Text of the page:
About this book
This study surveyed principals and teachers in ten countries to compare principal and teacher attitudes toward the involvement of teachers in several change and development responsibilities. The participating countries were: Australia, Canada, China, Hungary, Israel, Japan, Netherlands, Singapore, South Africa, and United States. Each country administered mirror versions of a questionnaire to samples of at least 50 principals and at least 100 teachers.
The questionnaires listed twenty items describing change responsibilities in which teachers might become involved. For each item, both principals and teachers assigned two teacher involvement ratings: their personal preference, and their estimate of the preference of their role counterpart. These involvement ratings produced four dependent variables: Principal Preferences, Principal Estimates, Teacher Preferences, and Teacher Estimates. For each variable, item responses were clustered to form index sub-scores that measured attitudes toward five education domains: Administration and Coordination, Human Relations, Teacher Support, Classroom Learning, and Evaluation.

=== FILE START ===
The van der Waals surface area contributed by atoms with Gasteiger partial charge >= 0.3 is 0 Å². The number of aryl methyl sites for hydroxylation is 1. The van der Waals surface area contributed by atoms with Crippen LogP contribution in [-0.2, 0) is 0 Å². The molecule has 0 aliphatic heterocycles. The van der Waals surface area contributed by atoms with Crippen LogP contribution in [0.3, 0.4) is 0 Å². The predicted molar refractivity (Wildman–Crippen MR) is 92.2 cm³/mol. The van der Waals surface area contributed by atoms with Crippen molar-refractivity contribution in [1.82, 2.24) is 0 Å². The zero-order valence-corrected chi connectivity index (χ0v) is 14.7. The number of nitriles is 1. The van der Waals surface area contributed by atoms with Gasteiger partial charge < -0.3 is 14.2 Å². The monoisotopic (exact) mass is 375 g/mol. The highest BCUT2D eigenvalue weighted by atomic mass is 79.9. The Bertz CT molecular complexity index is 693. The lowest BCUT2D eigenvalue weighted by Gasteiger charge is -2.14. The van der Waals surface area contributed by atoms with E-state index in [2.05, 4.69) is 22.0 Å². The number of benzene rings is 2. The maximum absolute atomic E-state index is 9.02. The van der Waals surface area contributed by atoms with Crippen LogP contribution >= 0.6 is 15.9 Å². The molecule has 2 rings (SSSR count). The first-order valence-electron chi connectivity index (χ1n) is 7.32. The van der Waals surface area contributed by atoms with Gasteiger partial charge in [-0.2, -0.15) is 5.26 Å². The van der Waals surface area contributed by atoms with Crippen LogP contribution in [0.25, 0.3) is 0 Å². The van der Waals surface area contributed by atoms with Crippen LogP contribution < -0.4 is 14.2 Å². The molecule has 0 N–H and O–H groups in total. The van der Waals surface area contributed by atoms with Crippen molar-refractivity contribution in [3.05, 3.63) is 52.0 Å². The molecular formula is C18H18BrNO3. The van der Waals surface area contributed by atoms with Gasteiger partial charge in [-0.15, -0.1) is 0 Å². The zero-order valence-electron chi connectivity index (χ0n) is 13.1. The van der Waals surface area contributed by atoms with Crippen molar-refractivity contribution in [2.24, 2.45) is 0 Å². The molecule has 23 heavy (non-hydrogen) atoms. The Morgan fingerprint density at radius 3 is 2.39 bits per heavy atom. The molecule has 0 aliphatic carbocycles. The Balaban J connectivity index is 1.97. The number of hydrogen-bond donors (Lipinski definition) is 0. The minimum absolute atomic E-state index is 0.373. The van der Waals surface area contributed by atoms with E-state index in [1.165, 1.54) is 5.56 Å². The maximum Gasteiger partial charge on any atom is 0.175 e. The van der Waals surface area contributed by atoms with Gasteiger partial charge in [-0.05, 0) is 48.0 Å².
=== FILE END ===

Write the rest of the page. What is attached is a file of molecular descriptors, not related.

Systematic planned comparisons were conducted to determine the most important principal-teacher issues within and between countries, and how issues change across index domains. Typical results indicate low awareness of each other’s aspirations and expectations.
The first and last chapters of this book discuss the potential of teacher leaders to become agents of change within their own schools. Several social-psychological competencies are then described for these teachers in their work.